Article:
A:Maybe you just want to test your bushcraft. Or maybe you've consumed too many episodes of Revolution on Hulu and are hoping to lead a band of impossibly attractive survivalists against the tyranny of a post-technology militia. Like some of us. Whatever the impulse, there are several cool tools that can help you build a fire without matches.
The classic methods assume you have no special equipment in an emergency situation. These approaches are either friction-based—bow and drill and fire plow—or light-focusing based, such as an ice lens. Other lens methods involve a magnifying glass, or the much-loved coke-can-and-chocolate-bar approach.
But let’s assume you actually packed a fire-starting device before heading out. Waterproof matches or a butane lighter are easiest to use, but you should also have an emergency backup in case these relatively fragile and easily consumed methods fail.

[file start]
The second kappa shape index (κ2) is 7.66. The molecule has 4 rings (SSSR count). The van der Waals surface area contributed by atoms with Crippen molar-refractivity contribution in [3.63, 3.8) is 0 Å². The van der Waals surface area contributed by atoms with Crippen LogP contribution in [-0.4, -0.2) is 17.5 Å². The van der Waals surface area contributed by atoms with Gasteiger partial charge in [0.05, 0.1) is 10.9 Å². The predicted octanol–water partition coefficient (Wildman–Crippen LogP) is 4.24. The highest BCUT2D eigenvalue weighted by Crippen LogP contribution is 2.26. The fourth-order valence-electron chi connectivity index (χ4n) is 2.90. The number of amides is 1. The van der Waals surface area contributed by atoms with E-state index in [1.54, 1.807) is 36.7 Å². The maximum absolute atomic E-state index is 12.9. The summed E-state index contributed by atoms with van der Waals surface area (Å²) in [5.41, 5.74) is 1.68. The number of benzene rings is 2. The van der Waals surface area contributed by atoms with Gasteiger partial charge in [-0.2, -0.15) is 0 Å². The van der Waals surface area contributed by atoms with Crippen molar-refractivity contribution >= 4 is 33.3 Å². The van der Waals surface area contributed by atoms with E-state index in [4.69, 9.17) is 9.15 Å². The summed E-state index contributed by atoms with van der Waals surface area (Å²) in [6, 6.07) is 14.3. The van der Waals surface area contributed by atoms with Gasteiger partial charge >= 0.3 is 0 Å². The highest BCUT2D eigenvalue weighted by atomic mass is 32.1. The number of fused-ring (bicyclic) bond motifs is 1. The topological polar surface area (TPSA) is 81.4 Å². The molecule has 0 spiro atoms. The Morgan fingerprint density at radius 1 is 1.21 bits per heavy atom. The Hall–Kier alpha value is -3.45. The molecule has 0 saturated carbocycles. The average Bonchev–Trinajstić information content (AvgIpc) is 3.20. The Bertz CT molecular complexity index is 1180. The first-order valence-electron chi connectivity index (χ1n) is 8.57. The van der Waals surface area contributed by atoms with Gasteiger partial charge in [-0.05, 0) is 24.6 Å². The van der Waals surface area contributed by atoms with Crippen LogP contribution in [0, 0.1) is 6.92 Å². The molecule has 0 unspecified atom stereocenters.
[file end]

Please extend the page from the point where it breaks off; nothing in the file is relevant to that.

Frequently, people refer to all fire starters as a flint and steel kit. The truth is that the mineral flint and a piece of steel creates a puny spark that would be difficult to start a fire with. A better solution was invented by the Swedish Department of Defense and consists of a rod made from a mixture of iron, magnesium, and cerium, called a Swedish FireSteel, and it’s sold by Swedish company Light My Fire. It works in the rain and lasts for thousands of strikes.
When you scrape steel against flint, tiny shavings of the steel burn due to the friction. When you scrape steel against a FireSteel, chunks of the magnesium scrape off and are ignited by oxidizing minerals in the rod. The result is a mini pyrotechnics display in your fire circle.
To test this, I reviewed a $35 premium outdoor adventure knife with an onboard FireSteel as well as a $3 fire starter for the sake of comparison. To make things interesting, I cleared my schedule for two hours, walked deep into the woods in a pouring rainstorm, and tried to start a fire with these products. I’ll tell you how I made out after the jump.
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